New to HR? How to Talk About Politics

new to hr? How to talk politics at work

How to discuss politics at work? Ok, I’ll break it down: don’t!

Ok, seriously, the topic of politics will inevitably be brought up in the workplace. Every HRPro has heard the saying, “don’t talk religion, politics, or sex in the office,” but how realistic is this? HR holds many secrets of a workplace. We give the speeches on what employees should and should not do. But let’s be honest, they don’t always listen.

There is a great storm brewing in Washington right now. When you turn on the news, radio, tv, log into social media, read the newspaper (yes, people still read the newspaper) there is always a “Breaking Now, Trump Says…”  being discussed. I’ve even tried to block his Twitter account, but he still won’t go away!

How to Talk About Politics

Politics will be discussed in the office, but what’s important is how you respond. As the HRNewbie, you won’t know all of the office politics, who usually votes for which side, how a person expresses their views.

Be careful when this is the choice of discussion, it is best to:

  • Keep your thoughts to yourself.
  • Keep the environment positive.
  • Be respectful at all times.
  • Don’t allow the conflicts to shift your focus of getting the HR education you are seeking.
  • Don’t take sides in the matter.

It will not be an easy task. There are many things happening that we should not stand for as human beings. There are certain movements we need to acknowledge and the distruction or discrimination of others is not how it is done. It’s important that you don’t lose who you are as a person in a new office, it is important that you still stand for what you believe. By no means will any part of HR be easy, but you now have an important role, and your employees who are being affected by this administration should know your door is always open.

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Jazmine Wilkes

Proud millennial human resource leader focused on sharing HR insights, learnings and resources. Sharer of memes. Author of HRJazzy. Connect with her on LinkedIn.

Reader Interactions


  1. Janelle R. says

    This is great article and an excellent topic and so glad you brought it up. It’s great advice for newbies and seasoned folks alike. As HR in any environment, it’s important to model the behavior you expect. Many times clients try to engage me in politics and I respectfully shift gears to the purpose of our call/visit. Same goes with my immediate peers, but it’s a little easier to shut them down. Nonetheless, it is a lesson learned for all!

  2. richard regan says

    How Talking About Politics the Right Way Promotes Inclusion

    Most federal employees I know follow the rule of not talking about politics from lessons learned at the feet of their family members during Thanksgiving and Christmas dinners. “Thou shalt not talk politics at the dinner table or at work.”

    Two recent studies seem to reinforce this notion that political expression is not welcomed in the very location we spend most of our adult lives-the workplace. Korn Ferry Hay Group, a global management consulting company surveyed their executives on the question of political debate and the workplace. 56% of them indicated that disclosing their political affiliation hurt their career. 17% of them said they lost business contacts due to their political stances and 23% of these high performers claimed the current political landscape gets in the way of job performance.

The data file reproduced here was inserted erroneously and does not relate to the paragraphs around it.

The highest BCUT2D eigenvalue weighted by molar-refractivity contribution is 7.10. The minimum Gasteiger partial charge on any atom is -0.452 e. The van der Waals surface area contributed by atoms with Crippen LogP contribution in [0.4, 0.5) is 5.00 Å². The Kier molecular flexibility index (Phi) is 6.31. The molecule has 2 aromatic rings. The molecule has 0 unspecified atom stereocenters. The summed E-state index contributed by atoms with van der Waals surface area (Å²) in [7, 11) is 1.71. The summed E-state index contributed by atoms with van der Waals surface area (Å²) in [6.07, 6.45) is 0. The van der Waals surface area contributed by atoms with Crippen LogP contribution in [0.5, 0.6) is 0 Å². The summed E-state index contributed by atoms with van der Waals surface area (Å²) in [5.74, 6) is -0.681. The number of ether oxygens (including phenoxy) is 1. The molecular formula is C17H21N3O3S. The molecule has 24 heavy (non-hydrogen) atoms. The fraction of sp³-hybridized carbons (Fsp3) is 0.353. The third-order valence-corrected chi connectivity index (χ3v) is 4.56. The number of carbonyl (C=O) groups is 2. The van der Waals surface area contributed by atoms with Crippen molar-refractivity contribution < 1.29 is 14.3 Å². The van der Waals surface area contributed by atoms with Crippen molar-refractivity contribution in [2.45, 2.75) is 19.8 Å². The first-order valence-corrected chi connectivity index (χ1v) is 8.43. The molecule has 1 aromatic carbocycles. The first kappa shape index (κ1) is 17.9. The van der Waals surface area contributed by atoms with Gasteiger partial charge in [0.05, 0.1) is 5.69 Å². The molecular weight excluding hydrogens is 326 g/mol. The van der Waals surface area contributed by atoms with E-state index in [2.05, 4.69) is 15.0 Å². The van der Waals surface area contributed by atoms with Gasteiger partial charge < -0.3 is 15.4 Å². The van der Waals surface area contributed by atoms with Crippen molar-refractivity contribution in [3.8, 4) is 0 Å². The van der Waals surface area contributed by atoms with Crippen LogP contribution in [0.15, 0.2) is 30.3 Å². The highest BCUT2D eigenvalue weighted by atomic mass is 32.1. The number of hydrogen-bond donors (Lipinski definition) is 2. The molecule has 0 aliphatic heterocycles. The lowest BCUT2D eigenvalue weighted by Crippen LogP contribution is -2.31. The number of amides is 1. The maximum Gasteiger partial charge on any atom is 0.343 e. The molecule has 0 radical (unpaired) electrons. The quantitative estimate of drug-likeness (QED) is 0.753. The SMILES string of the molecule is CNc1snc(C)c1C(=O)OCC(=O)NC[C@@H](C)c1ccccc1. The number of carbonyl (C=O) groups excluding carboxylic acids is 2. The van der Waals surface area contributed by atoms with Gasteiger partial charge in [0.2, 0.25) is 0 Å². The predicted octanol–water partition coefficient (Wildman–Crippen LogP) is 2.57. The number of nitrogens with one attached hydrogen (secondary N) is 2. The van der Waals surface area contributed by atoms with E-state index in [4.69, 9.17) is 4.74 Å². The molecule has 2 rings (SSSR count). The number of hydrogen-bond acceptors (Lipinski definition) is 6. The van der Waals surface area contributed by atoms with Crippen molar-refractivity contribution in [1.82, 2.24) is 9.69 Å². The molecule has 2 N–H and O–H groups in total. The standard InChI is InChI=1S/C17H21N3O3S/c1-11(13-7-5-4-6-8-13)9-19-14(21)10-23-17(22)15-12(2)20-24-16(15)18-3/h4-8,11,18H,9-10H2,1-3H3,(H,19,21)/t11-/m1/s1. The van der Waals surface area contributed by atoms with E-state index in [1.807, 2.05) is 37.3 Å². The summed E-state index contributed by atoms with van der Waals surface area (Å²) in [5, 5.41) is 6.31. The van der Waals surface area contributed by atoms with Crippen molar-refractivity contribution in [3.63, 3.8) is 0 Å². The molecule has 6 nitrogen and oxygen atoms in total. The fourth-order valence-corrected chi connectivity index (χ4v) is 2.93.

Clutch, a software and professional services brokerage firm dove into this political debate with a survey of their co-workers on political strife. 31% of their employees experienced a decrease in productivity as a result of political conversations with their peers. 12% of their staff pointed out that they felt uncomfortable with political conversations at work.

    While many of us shun political differences in the workplace, Andres Tapia, Korn Ferry Hay Group senior client partner and solutions leader claims that political inclusion is the new frontier in the race to recognize and embrace political distinctions. He indicated the key is the creation of a non-polarizing environment where people listen to each other.

    We have this unconscious tendency to place political views in either good or bad camps. Good for people who share our political beliefs and bad for those who don’t. We start pointing fingers at each other as we divine political views as foe or friend. The problem with this blame each other approach is that it often times drives political bias deeper to a level that stops the conversation. Once that happens, all bets are off as neither party may have another opportunity to address the situation as a collective outcome.

    Differences have to be communicated in a way where we do not assail someone’s humanity and basic civil rights. If your contribution to the political discussion threatens these tenets, then you should not be surprised when you receive pushback that those views are not welcomed in a setting that recognizes that core value. Political discrimination is not appreciated in this dialogue. Political hate speech will be shown the door.
    Political equality requires basic human decency. Anything less creates a world order and workplaces that benefit the loudest and meanest voices in the room.

    There will always be space for political expressions in the struggle for inclusion. But only if that language recognizes the need for safety at a sacred altar reserved for participants who seek to multiply and not diminish.
    We must talk about politics in the workplace because we are human. To deny our humanity will disallow the inclusion we claim to so desperately want.


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